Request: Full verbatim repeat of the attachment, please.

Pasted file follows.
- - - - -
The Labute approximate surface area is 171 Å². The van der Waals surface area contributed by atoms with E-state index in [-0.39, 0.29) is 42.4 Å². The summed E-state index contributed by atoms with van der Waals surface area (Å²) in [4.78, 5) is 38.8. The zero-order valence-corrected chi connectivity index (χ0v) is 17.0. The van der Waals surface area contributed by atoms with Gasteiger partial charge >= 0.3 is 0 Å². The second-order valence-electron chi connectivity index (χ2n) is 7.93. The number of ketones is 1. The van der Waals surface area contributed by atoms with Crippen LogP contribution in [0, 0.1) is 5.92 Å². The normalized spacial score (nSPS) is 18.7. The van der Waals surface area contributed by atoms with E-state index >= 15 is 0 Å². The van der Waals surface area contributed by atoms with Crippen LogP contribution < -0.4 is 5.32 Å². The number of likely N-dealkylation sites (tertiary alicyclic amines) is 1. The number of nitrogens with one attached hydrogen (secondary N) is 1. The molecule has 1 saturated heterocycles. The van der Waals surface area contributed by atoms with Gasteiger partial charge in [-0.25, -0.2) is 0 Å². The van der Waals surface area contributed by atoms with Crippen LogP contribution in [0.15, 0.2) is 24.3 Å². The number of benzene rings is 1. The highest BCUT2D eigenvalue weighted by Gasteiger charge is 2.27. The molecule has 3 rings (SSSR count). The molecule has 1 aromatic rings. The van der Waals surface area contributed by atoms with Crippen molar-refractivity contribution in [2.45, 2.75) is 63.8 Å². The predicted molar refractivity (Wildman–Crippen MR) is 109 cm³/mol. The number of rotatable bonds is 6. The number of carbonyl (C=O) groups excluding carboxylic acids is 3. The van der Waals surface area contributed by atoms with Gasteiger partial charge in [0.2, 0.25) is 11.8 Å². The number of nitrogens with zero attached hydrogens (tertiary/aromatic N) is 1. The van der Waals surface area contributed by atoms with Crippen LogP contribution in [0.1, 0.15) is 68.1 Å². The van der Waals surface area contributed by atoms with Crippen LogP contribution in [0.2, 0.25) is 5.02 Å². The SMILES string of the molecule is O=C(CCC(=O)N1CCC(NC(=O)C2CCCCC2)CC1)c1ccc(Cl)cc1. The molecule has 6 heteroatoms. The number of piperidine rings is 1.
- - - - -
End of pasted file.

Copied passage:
The Labute approximate surface area is 171 Å². The van der Waals surface area contributed by atoms with E-state index in [-0.39, 0.29) is 42.4 Å². The summed E-state index contributed by atoms with van der Waals surface area (Å²) in [4.78, 5) is 38.8. The zero-order valence-corrected chi connectivity index (χ0v) is 17.0. The van der Waals surface area contributed by atoms with Gasteiger partial charge >= 0.3 is 0 Å². The second-order valence-electron chi connectivity index (χ2n) is 7.93. The number of ketones is 1. The van der Waals surface area contributed by atoms with Crippen LogP contribution in [0, 0.1) is 5.92 Å². The normalized spacial score (nSPS) is 18.7. The van der Waals surface area contributed by atoms with E-state index >= 15 is 0 Å². The van der Waals surface area contributed by atoms with Crippen LogP contribution < -0.4 is 5.32 Å². The number of likely N-dealkylation sites (tertiary alicyclic amines) is 1. The number of nitrogens with one attached hydrogen (secondary N) is 1. The molecule has 1 saturated heterocycles. The van der Waals surface area contributed by atoms with Gasteiger partial charge in [-0.25, -0.2) is 0 Å². The van der Waals surface area contributed by atoms with Crippen LogP contribution in [0.15, 0.2) is 24.3 Å². The number of benzene rings is 1. The highest BCUT2D eigenvalue weighted by Gasteiger charge is 2.27. The molecule has 3 rings (SSSR count). The molecule has 1 aromatic rings. The van der Waals surface area contributed by atoms with Crippen molar-refractivity contribution in [2.45, 2.75) is 63.8 Å². The predicted molar refractivity (Wildman–Crippen MR) is 109 cm³/mol. The number of rotatable bonds is 6. The number of carbonyl (C=O) groups excluding carboxylic acids is 3. The van der Waals surface area contributed by atoms with Gasteiger partial charge in [0.2, 0.25) is 11.8 Å². The number of nitrogens with zero attached hydrogens (tertiary/aromatic N) is 1. The van der Waals surface area contributed by atoms with Crippen LogP contribution in [0.1, 0.15) is 68.1 Å². The van der Waals surface area contributed by atoms with Crippen LogP contribution in [0.2, 0.25) is 5.02 Å². The SMILES string of the molecule is O=C(CCC(=O)N1CCC(NC(=O)C2CCCCC2)CC1)c1ccc(Cl)cc1. The molecule has 6 heteroatoms. The number of piperidine rings is 1.